Building a Tour

One of my reads this morning landed me, with interest, at a new Google experiment.  In this case, it’s called Tour Builder.  It was released for Remembrance Day and there are some nice tours already in place to explore.

I thought that I would explore it a bit and see what I could do.

You may recall a blog post here from a few years ago “My Childhood Community“.  In the post, I took you for a tour of where I grew up highlighting some of the things that I remembered from my youth.  It was a fairly long post and there were a number of screen captures from Google Streetview to show what I was remembering as I took you around town.

I thought, after playing around with Tour Builder, that this would be an interesting way to display the tour.

Off I went.  The results appear below – I had moderate success.  Not complete success, I will admit.  There was at least one location that was misnamed and some of the original locations didn’t quite display properly.  I tried editing and re-editing but wasn’t able to claim 100% success.  However, the site is still an “experiment” so it’s bound to get better.  I think it’s a significant enough resource that you need to tuck it away, play with it, and watch it as it matures.

Creation of the tour is something that’s very Google in look and touch.  In many ways, you’ll feel like you’re editing a Google Presention.

The organization on the left feels like a slide deck.  Only this time, instead of adding a slide, you’re adding a location.  Once the location is added (search or just find it), you can edit the content.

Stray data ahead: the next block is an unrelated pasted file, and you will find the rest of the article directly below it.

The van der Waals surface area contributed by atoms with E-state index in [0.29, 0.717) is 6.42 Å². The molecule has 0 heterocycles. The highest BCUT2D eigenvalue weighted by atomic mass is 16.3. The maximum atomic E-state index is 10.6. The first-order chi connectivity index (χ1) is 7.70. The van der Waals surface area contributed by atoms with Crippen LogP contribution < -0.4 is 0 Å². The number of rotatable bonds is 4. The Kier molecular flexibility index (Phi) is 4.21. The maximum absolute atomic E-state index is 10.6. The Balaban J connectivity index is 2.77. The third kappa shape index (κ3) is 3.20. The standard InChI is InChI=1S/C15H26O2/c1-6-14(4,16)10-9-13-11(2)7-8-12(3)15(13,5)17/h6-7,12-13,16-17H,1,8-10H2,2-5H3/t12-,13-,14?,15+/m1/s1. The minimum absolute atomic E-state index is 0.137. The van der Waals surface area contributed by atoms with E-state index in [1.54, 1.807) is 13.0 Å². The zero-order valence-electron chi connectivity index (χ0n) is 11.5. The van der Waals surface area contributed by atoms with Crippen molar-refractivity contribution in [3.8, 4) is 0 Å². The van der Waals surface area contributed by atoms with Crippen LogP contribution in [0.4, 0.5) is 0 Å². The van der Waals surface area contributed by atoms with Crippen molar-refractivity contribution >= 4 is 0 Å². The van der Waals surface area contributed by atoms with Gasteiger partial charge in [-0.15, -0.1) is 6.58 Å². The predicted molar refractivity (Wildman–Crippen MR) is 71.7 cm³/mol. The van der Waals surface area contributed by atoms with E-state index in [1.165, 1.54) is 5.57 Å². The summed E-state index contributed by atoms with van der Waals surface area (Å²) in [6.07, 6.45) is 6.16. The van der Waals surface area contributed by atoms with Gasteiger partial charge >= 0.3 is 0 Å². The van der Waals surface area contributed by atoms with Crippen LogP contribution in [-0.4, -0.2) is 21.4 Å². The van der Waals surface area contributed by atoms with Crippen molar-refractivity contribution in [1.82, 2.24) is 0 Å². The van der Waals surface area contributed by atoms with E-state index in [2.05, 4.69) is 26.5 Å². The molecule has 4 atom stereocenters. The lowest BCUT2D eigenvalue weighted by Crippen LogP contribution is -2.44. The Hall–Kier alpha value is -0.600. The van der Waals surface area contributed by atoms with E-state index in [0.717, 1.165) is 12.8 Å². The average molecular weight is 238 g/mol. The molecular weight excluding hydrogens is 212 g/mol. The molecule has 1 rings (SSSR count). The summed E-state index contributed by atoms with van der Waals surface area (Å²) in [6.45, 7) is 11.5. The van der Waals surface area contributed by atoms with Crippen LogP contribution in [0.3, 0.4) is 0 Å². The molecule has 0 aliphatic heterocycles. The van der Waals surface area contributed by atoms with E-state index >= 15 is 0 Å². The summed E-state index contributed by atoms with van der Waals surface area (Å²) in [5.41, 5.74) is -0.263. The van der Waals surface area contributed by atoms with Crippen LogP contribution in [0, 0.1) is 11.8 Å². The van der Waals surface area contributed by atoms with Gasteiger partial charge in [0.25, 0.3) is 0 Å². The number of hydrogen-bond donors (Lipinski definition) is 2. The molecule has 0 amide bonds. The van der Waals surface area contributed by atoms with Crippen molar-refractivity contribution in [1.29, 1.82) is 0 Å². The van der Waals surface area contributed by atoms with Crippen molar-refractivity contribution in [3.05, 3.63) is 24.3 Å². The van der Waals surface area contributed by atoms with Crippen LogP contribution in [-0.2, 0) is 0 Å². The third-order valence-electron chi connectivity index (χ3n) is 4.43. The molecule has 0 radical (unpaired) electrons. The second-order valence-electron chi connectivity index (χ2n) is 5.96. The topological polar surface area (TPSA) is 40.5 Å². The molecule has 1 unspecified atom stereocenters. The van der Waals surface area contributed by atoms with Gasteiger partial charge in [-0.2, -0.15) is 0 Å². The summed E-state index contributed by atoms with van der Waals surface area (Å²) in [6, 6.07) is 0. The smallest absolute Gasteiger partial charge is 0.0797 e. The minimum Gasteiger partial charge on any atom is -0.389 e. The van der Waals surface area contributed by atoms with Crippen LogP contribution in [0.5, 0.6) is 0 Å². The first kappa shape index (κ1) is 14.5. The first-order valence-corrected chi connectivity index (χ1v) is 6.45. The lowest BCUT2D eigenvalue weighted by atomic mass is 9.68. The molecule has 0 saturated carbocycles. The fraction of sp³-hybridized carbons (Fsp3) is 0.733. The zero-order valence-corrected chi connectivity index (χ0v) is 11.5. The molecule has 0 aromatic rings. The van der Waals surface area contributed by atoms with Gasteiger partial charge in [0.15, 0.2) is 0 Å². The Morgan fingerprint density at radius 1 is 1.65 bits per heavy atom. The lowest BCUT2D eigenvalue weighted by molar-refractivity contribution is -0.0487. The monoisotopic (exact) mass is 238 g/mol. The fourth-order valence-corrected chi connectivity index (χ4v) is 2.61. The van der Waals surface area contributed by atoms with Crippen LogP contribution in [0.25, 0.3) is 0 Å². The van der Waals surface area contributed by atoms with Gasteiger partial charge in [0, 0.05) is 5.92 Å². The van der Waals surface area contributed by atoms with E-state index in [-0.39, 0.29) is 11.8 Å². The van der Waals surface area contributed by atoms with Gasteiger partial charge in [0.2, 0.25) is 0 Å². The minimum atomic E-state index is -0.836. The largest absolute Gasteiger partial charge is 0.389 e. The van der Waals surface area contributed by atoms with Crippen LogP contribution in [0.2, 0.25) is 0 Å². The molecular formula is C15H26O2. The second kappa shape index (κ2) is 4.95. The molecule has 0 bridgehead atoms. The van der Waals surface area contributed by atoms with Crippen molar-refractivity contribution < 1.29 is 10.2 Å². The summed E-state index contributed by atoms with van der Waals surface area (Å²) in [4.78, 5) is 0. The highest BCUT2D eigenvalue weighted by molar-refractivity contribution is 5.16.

To “enhance the story”, I went back to the original post and used the imagery that I had previously captured and to “tell the story”, it was just a matter of going back to the original blog post for content.  This seemed to work very well, except that Clinton Public School was actually identified as Holmesville Public School.  A quick edit gets past that!

The right pane lets you navigate within Google Earth to a particular location.  Now, Clinton is not in the high resolution area of Google Earth so I tried to use Streetview to zoom in at the various locations at street level.  I had some good results and some not so good.  You’ll see if you actually play the tour.

I was surprised that I couldn’t embed the tour at this point.  However, I can point you to the tour.  It’s located here.

The potential for the Tour Builder is huge!  There are all kinds of ideas for use in the classroom from community to history tours.  Of course, you’ll want to assign research activities to do along with the tour.  Keep an eye on this one; it has huge potential.

 

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3 thoughts on “Building a Tour

  1. I love it when you run with something I find. :) I’d love to use this with my grandmother and aunt to help identify the landmarks of my late Dad’s Toronto childhood, and then the boys and I could go re-create it!

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  2. I’m going to give it a shot – my aunt is very ill, and Oma is pushing 95, so if I’m going to do it, it will have to be done. Otherwise, it’ll be up to my somewhat bonkers Uncle Paul (but he’s way younger than my dad, so that haunts won’t be exactly the same). It’s a great neighbourhood – Grenadier Road, near Hyde Park, so I’d love to be able to do a “here’s where Opa worked, ate, went to school….” etc. bit with my guys.

    The other (more school based) application I’m thinking about is having my intermediate French students create one of their landmarks – and narrate it – partly based on Kevin Honeycutt’s thought that we are the generation that has this opportunity to speak to the next generation. I think I may frame it as “if you were going to show your adult self where you liked to hang out, what would it look like”.

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